Navy files criminal charges against commanders in deadly collisions
U.S. Navy photo by Mass Communication Specialist 2nd Class Christian Senyk/U.S. Navy via Getty Images(WASHINGTON) — The U.S. Navy is filing negligent homicide charges against the former commanding officers of two destroyers involved in collisions last summer that killed 17 American sailors. The former commanding officers are among six Navy personnel aboard the USS Fitzgerald and the USS John S. McCain the Navy says should face criminal charges and possible court martial for the collisions–which occurred off the coasts of Japan and Singapore.
“Courts-martial proceedings/Article 32 hearings are being convened to review evidence supporting possible criminal charges against Fitzgerald members,” said Captain Greg Hicks, the Navy’s Chief of Information, in a statement announcing the charges.
Article 32 hearings are preliminary court hearings that determine whether criminal charges should stand and be referred to a court martial.
“The members’ ranks include one Commander (the Commanding Officer), two Lieutenants, and one Lieutenant Junior Grade. The charges include dereliction of duty, hazarding a vessel, and negligent homicide,” said Hicks.
Cmdr. Bryce Benson was commanding officer of the USS Fitzgerald on June 17 when it collided with a Philippine freighter off the coast of Japan, killing seven U.S. sailors. Benson, one of three sailors injured in the collision, was relieved of duty shortly afterwards.
“Additionally, for John S. McCain, one court- martial proceeding/Article 32 hearing is being convened to review evidence supporting possible criminal charges against one Commander (the Commanding Officer),” according to the statement. “The charges include dereliction of duty, hazarding a vessel, and negligent homicide. Also, one charge of dereliction of duty was preferred and is pending referral to a forum for a Chief Petty Officer.”
Cmdr. Alfredo J. Sanchez was commander of the USS John S. McCain on August 21 when his ship collided with an oil tanker just outside the port of Singapore. Ten American sailors were killed and five others injured.
“Additional administrative actions are being conducted for members of both crews including non-judicial punishment for four Fitzgerald and four John S. McCain crewmembers. Information regarding further actions, if warranted, will be discussed at the appropriate time,” said the statement.
“The collisions were avoidable,” said Adm. John Richardson, the chief of naval operations, in the executive summary to the investigative report into both collisions. The report cited poor decisions and lax standards by the ships’ crews as contributing to the deadly collisions.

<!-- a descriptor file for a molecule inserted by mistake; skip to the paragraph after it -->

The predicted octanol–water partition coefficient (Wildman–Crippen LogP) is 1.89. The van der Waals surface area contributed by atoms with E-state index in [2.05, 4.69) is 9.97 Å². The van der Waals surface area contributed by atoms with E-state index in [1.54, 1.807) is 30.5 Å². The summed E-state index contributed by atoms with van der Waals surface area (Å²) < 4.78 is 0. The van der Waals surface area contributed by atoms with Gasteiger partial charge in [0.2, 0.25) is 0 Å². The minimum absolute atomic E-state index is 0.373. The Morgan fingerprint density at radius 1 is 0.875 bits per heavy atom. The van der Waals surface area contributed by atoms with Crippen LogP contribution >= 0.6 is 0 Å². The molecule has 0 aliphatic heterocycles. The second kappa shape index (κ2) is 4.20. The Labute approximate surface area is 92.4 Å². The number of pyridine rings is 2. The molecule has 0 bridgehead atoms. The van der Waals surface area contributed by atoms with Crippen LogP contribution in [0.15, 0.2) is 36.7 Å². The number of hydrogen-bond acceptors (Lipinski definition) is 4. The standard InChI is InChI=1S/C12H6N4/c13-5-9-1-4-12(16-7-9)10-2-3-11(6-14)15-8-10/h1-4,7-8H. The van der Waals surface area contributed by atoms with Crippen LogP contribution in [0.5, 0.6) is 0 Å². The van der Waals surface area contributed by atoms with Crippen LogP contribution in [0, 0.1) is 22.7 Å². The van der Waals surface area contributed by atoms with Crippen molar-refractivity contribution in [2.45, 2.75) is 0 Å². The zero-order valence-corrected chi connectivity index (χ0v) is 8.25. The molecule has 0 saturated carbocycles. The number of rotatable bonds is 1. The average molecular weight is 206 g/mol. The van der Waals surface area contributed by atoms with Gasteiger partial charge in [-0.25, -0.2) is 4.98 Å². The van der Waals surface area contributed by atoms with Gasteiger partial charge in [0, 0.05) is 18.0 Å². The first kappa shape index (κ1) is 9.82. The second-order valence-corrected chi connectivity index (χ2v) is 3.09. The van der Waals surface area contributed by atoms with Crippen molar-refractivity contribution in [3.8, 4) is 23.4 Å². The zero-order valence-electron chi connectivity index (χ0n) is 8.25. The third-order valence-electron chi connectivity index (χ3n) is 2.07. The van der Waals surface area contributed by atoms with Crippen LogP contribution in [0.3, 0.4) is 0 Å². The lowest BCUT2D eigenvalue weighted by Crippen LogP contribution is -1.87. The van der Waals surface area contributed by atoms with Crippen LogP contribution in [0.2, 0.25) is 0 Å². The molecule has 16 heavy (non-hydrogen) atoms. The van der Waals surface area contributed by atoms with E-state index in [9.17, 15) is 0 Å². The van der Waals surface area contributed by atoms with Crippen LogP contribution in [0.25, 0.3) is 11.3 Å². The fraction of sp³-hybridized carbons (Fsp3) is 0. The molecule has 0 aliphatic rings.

When he released the report in early November, Richardson said he had appointed a four-star admiral to determine if disciplinary actions should be pursued for the officers involved in the incidents.
The Navy investigation found that the “watch teams” on the Fitzgerald’s bridge failed to carry out basic Navy safety and navigation procedures and “failed to adhere to well-established protocols put in place to prevent collisions.”
The Fitzgerald was traveling at a speed of 20 knots in the early morning hours of June 17 as it sailed through a busy shipping lane 50 miles south of Tokyo. Against his standing order the officer of the deck did not notify Benson when the destroyer came within three nautical miles of nearby ships. At one point the Fitzgerald crossed the bow of one of those ships at a distance of 650 yards.
The bridge team mistakenly calculated the passing distance of the freighter ACX Crystal and did not adjust the Fitzgerald’s speed and course until it was too late.
The McCain collision was also deemed to have been avoidable and “resulted primarily from complacency, overconfidence and lack of procedural compliance,” the investigation found.
“A major contributing factor to the collision was sub-standard level of knowledge regarding the operation of the ship control console,” particularly regarding the ship’s steering system prior to the collision,” the report said.
As his ship transited through a busy shipping lane outside of Singapore, Sanchez –the ship’s commanding officer– ordered the ship’s steering control be split between two helmsman. That decision, the investigation found, led to one of the helmsmen perceiving a loss of steering, causing the team on the bridge to lose situational awareness.
The problems on the bridge were compounded by an earlier decision Sanchez made to delay additional manning of key positions needed to transit busy waterways. The investigation determined the additional personnel could have corrected the mistakes made by the team on the bridge. determined.
The report said the bridge teams on both ships, in a failure of basic seamanship rules, did not sound five blasts from their horns to warn the commercial vessels in their paths about a possible collision, and neither of the bridge teams attempted to make radio contact with the commercial vessels to warn of a collision.
“If John S McCain had sounded at five short blasts or made Bridge-to-Bridge VHF hails or notifications in a timely manner, then it is possible that a collision might not have occurred,” the report said.
Neither of the commercial ships made the same efforts either, the report said.
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